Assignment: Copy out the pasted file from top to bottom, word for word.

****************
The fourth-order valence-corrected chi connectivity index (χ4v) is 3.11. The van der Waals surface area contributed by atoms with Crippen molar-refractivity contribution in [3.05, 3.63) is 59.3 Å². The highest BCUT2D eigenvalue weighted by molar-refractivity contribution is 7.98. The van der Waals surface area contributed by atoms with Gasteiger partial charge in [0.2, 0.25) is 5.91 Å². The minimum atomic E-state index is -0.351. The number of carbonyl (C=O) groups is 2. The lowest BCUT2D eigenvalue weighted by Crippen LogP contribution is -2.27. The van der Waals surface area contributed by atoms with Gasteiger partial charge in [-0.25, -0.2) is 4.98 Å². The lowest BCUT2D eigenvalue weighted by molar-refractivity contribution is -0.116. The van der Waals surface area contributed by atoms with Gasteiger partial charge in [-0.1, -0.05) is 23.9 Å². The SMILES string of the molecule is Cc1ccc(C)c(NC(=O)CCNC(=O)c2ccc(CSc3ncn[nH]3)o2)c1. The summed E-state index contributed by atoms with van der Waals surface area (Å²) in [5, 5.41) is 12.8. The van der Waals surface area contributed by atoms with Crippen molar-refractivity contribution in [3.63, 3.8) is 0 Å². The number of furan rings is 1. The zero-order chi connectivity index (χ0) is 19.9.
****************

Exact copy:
The fourth-order valence-corrected chi connectivity index (χ4v) is 3.11. The van der Waals surface area contributed by atoms with Crippen molar-refractivity contribution in [3.05, 3.63) is 59.3 Å². The highest BCUT2D eigenvalue weighted by molar-refractivity contribution is 7.98. The van der Waals surface area contributed by atoms with Gasteiger partial charge in [0.2, 0.25) is 5.91 Å². The minimum atomic E-state index is -0.351. The number of carbonyl (C=O) groups is 2. The lowest BCUT2D eigenvalue weighted by Crippen LogP contribution is -2.27. The van der Waals surface area contributed by atoms with Gasteiger partial charge in [-0.25, -0.2) is 4.98 Å². The lowest BCUT2D eigenvalue weighted by molar-refractivity contribution is -0.116. The van der Waals surface area contributed by atoms with Gasteiger partial charge in [-0.1, -0.05) is 23.9 Å². The SMILES string of the molecule is Cc1ccc(C)c(NC(=O)CCNC(=O)c2ccc(CSc3ncn[nH]3)o2)c1. The summed E-state index contributed by atoms with van der Waals surface area (Å²) in [5, 5.41) is 12.8. The van der Waals surface area contributed by atoms with Crippen molar-refractivity contribution in [3.63, 3.8) is 0 Å². The number of furan rings is 1. The zero-order chi connectivity index (χ0) is 19.9.